'The Challenge and Promise of Christmas'
Wednesday, December, 6, 2017 | 12:16 PM | by Munholland
"John the Baptist appeared in the wilderness, preaching a baptism of repentance for the forgiveness of sins." (Mark 1:4)
This is a profound message about the nature of preparing for Christ's presence. The gospel writer boils down John's message to repent in order to receive forgiveness. This short message holds both the challenge of repentance and the promise of forgiveness. These two messages are inseparably linked.
Repentance means to turn, to change direction. In essence, it challenges us to look at the way we are relating, working, and raising our families. It confronts us with the challenge to humbly evaluate and realize that life without God isn't working out so well It is so easy to evaluate other people's lives; after all, I think I am a pretty good judge of my family's and co-workers flaws. The problem is that John calls me to put the same scrutiny to my own life, and to judge myself with impunity. I am not as good at that! That is so hard to do. I would rather rationalize, legitimize, overlook, and forgive my weaknesses and sins rather than confess to myself and God that I have messed things up. The kicker is that repentance is much more than saying "I'm doing it wrong" and asking forgiveness. Repentance means that I am going to change my future actions and interactions so that I don't repeat the same mistakes, put-downs and abuses.
John begins his message with the challenge of acknowledging our faults and committing to changing our habits. The promise that quickly follows is that there is a better road to take that will lead us to a better life with God, our families and neighbors. John was a signpost pointing to Jesus. He tells us to turn down the road that Jesus is on. Jesus will show us the way, teach us the truth, and give us the only life worth living. In fact, Jesus will baptize us with the Holy Spirit (Mark 1:8) in order to help us walk this kingdom road. When we repent (turn) onto the right road, we will find forgiveness of the past and a path to a healthier future in which we can flourish as the children of God. This is the promise: that Jesus will help us live the glorious life of God's own children.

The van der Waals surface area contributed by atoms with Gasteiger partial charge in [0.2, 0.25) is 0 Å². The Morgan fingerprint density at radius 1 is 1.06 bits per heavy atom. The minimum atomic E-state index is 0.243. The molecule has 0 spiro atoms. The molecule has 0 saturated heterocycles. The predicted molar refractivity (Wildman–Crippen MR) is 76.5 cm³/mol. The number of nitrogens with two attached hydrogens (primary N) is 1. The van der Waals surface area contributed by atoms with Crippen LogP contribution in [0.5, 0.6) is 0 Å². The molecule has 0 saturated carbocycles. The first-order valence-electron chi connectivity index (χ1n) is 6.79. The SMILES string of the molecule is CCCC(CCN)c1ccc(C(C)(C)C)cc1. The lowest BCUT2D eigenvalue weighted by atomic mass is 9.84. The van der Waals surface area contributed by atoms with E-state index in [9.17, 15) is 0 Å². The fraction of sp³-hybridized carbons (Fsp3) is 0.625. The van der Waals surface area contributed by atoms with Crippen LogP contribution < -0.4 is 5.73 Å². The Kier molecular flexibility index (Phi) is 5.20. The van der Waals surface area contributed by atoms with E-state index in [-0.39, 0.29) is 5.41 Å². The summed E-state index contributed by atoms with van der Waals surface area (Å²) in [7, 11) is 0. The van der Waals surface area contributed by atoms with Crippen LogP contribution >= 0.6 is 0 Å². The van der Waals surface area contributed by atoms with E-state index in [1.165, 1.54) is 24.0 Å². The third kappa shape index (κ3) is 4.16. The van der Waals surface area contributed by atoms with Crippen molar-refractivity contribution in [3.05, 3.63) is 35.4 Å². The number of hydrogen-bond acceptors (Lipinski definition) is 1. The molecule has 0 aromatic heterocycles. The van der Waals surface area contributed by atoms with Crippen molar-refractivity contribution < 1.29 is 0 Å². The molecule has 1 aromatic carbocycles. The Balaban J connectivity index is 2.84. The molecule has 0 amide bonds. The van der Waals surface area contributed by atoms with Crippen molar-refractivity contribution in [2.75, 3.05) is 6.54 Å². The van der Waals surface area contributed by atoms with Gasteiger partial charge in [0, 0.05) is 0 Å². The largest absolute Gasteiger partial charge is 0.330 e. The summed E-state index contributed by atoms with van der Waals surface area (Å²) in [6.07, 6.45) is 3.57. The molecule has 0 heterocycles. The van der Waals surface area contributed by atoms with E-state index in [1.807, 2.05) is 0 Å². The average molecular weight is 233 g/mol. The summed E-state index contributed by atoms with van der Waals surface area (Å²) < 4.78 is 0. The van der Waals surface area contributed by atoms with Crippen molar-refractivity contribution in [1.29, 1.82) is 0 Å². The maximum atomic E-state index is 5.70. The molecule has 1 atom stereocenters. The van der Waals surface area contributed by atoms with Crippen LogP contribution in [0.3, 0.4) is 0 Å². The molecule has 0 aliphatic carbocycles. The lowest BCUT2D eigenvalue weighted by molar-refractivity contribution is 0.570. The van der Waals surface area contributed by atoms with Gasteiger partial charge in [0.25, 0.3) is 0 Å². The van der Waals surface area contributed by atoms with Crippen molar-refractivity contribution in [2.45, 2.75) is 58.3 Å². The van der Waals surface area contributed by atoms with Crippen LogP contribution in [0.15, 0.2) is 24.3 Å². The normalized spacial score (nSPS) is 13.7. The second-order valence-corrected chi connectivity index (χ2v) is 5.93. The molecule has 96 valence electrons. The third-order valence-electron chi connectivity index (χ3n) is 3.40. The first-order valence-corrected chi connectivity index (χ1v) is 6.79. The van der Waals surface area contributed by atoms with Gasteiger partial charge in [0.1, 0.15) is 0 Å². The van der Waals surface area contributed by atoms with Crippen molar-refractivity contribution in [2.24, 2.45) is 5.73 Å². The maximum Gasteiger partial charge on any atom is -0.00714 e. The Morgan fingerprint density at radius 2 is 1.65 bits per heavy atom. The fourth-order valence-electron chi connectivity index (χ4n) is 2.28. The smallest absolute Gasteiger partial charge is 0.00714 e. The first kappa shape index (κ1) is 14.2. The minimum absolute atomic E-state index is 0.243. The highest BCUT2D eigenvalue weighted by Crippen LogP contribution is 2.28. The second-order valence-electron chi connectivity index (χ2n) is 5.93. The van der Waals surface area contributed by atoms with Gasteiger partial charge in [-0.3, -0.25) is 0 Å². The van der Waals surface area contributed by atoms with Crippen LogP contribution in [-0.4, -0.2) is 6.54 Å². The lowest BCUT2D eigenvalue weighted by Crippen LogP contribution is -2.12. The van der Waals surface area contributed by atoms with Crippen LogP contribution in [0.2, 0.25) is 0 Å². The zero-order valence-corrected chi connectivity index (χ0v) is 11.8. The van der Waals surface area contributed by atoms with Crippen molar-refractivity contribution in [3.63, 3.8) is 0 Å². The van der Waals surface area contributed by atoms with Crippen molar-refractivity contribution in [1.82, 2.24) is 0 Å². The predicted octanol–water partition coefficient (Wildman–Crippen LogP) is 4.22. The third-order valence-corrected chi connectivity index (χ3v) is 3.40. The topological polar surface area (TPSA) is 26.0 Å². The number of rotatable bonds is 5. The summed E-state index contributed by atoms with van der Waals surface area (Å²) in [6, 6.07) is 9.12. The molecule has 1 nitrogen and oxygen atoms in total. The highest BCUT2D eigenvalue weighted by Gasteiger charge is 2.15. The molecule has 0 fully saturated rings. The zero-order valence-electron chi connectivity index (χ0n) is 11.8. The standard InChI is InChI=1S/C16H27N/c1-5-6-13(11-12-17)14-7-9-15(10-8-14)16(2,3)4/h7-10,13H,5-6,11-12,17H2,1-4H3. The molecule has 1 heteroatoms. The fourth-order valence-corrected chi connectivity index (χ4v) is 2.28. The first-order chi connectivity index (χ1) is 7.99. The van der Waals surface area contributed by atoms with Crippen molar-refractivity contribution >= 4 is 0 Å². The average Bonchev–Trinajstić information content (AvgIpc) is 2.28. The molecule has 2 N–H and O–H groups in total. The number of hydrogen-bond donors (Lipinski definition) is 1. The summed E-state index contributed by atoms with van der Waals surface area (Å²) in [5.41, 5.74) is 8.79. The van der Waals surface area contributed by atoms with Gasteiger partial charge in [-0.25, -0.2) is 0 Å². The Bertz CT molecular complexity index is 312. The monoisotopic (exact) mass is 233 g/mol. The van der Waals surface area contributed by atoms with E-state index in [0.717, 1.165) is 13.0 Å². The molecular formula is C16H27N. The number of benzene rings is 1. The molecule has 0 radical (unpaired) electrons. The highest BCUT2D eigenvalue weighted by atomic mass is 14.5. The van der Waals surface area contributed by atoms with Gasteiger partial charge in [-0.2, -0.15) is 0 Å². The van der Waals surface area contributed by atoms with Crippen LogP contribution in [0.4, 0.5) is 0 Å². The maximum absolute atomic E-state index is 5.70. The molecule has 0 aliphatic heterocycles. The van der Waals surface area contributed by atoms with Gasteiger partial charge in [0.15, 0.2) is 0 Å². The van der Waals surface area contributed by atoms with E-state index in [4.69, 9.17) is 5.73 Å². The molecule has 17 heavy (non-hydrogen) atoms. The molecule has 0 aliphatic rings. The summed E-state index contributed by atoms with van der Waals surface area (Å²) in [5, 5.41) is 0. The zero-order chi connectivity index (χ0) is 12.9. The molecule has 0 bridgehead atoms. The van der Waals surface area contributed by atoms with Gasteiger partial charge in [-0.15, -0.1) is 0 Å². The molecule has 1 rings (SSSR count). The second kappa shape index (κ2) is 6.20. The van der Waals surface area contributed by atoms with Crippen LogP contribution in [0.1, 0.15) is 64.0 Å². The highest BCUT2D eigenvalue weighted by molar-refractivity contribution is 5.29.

John the Baptist says, '[Jesus] must increase, but I must decrease.'(John 3:30) Seems that John heeded his own advice. John turned away from serving himself in order to make room for Jesus to increase in his life. Perhaps this is the basic message of Advent. Jesus is here, and we have a choice to make. Are we going to travel down the same worn path that has led to so much misery, or are we going to turn to walk with Jesus and allow the Holy Spirit to give us life that is truly life?
This transformation is not something that will happen by chance. It must be chosen. I know that I need to decide again how I am going to respond to the challenge and promise of John's message. How about you? Are you ready to walk the Kingdom road with Jesus in order to experience forgiveness and new life?
Blessed to be a blessing,